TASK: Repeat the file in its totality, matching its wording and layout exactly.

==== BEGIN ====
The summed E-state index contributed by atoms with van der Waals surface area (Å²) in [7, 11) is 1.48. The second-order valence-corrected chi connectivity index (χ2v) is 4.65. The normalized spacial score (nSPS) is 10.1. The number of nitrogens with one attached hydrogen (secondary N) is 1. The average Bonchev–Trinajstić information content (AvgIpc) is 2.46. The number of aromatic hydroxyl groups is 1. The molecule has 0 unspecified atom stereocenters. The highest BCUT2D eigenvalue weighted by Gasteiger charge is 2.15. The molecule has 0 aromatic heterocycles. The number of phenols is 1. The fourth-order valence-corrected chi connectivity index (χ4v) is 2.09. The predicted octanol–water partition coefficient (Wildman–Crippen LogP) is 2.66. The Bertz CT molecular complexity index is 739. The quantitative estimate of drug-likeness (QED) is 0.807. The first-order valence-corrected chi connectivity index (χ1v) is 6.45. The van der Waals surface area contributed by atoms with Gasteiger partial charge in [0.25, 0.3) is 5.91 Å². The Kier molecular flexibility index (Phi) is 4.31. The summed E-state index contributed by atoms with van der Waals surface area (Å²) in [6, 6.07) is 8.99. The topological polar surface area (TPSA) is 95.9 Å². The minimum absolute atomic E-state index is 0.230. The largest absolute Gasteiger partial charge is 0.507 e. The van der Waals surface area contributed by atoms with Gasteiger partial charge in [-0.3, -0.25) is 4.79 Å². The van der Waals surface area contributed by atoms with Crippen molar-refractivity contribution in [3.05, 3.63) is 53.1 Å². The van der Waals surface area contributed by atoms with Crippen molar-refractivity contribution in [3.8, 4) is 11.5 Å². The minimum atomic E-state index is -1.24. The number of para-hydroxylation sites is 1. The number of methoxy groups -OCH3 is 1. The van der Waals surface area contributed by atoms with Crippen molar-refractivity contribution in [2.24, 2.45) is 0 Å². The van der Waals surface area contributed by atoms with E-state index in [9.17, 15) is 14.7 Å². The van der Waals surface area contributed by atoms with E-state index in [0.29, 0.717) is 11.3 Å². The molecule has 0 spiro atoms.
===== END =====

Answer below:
The summed E-state index contributed by atoms with van der Waals surface area (Å²) in [7, 11) is 1.48. The second-order valence-corrected chi connectivity index (χ2v) is 4.65. The normalized spacial score (nSPS) is 10.1. The number of nitrogens with one attached hydrogen (secondary N) is 1. The average Bonchev–Trinajstić information content (AvgIpc) is 2.46. The number of aromatic hydroxyl groups is 1. The molecule has 0 unspecified atom stereocenters. The highest BCUT2D eigenvalue weighted by Gasteiger charge is 2.15. The molecule has 0 aromatic heterocycles. The number of phenols is 1. The fourth-order valence-corrected chi connectivity index (χ4v) is 2.09. The predicted octanol–water partition coefficient (Wildman–Crippen LogP) is 2.66. The Bertz CT molecular complexity index is 739. The quantitative estimate of drug-likeness (QED) is 0.807. The first-order valence-corrected chi connectivity index (χ1v) is 6.45. The van der Waals surface area contributed by atoms with Gasteiger partial charge in [0.25, 0.3) is 5.91 Å². The Kier molecular flexibility index (Phi) is 4.31. The summed E-state index contributed by atoms with van der Waals surface area (Å²) in [6, 6.07) is 8.99. The topological polar surface area (TPSA) is 95.9 Å². The minimum absolute atomic E-state index is 0.230. The largest absolute Gasteiger partial charge is 0.507 e. The van der Waals surface area contributed by atoms with Gasteiger partial charge in [-0.3, -0.25) is 4.79 Å². The van der Waals surface area contributed by atoms with Crippen molar-refractivity contribution in [3.05, 3.63) is 53.1 Å². The van der Waals surface area contributed by atoms with Crippen molar-refractivity contribution in [3.8, 4) is 11.5 Å². The minimum atomic E-state index is -1.24. The number of para-hydroxylation sites is 1. The number of methoxy groups -OCH3 is 1. The van der Waals surface area contributed by atoms with Crippen molar-refractivity contribution in [2.24, 2.45) is 0 Å². The van der Waals surface area contributed by atoms with E-state index in [9.17, 15) is 14.7 Å². The van der Waals surface area contributed by atoms with E-state index in [0.29, 0.717) is 11.3 Å². The molecule has 0 spiro atoms.